Abortion: the medical procedure that dare not speak its name

The activities of the anti-abortion group Precious Life have caused controversy in Scotland and the Scottish Socialist Party has actively opposed them. This group has its origins in Northern Ireland. In the article below an Irish pro-choice activist outlines the background of this organisation.

OVER THE SUMMER there were developments in the long struggle over
women's rights to control their own bodies. Most of them have not been good. In the North a group known as Precious Life succeeded, following a campaign of intimidation, in closing down the Ulster Pregnancy Advisory Association.
The association had been in existence for 20 years. They took the decision to close their doors following picketing of the homes of their councillors, who were all volunteers. Their head office was broken into and a fire was started.

This means that women in places such as Coleraine and Derry will have to travel to Belfast if they want non-directive counselling and advice on abortion. As the Dublin Abortion Rights Group
said "it is quite clear that this section of the anti-choice movement has adopted the tactics of US groups. In America the extremist groups have realised that they are not going re-ban abortion or win their case through lobbying politicians - so they have adopted a strategy of making abortion, and other women's health care services, unavailable through intimidation of staff and/or terrorism against service providers".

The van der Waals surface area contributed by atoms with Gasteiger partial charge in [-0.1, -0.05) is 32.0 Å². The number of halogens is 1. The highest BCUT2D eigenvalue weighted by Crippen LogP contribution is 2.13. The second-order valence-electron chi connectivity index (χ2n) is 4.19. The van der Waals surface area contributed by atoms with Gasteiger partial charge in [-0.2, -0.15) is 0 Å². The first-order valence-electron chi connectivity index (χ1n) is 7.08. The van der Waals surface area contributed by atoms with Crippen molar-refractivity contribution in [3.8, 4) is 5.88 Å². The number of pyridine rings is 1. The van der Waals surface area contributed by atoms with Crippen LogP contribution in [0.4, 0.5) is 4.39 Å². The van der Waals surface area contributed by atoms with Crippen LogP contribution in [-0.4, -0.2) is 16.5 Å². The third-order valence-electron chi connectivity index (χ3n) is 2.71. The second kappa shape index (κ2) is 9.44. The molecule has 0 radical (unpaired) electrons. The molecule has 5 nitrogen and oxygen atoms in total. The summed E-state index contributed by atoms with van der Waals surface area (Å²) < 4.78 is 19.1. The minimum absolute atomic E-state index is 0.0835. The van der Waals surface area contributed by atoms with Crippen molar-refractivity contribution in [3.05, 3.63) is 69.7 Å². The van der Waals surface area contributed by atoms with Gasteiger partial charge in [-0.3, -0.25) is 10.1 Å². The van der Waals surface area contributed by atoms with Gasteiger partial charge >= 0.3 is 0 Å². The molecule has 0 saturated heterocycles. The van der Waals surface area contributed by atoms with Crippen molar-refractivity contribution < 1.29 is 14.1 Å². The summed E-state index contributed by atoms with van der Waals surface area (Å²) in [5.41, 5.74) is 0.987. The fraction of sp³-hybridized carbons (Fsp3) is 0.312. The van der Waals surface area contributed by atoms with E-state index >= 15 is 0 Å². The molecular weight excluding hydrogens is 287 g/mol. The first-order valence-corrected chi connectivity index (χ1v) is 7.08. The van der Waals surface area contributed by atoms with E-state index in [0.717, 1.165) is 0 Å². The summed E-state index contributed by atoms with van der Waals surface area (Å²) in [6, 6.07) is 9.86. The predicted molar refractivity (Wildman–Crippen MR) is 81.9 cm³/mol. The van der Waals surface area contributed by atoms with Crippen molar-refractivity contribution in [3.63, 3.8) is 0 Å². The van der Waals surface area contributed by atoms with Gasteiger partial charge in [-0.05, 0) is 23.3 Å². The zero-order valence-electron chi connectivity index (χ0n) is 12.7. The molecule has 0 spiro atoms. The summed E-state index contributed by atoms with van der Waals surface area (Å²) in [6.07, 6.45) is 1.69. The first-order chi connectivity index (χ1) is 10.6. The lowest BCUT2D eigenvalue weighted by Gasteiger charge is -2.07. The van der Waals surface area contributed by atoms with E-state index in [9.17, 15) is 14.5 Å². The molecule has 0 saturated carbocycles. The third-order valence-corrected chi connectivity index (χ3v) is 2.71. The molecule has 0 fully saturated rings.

Meanwhile down South, the other end of the anti-choice movement is putting pressure on the independent TD's. First Mr Harry Blaney and Thomas Gildea demanded a 'pro-life' referendum. Then
there was the news that they was going to be a meeting with other independents Jackie Healy Rae and Mildred Fox and with the FF Chief Whip. These announcements came as the rumour spread that the long awaited government Green Paper was due to be published.

Obviously anti-choice campaigners were hoping that a bit of political pressure might cause some last minute rewrites in their favour, and maybe yet another referendum in the lifetime of the current government.

What ever happens, we are undoubtedly going to have a tough fight on ourhands. It looks like we'll exit this millennium still struggling for women's rights. Get ready.

Aileen O'Carroll
(member, Dublin Abortion Rights Group)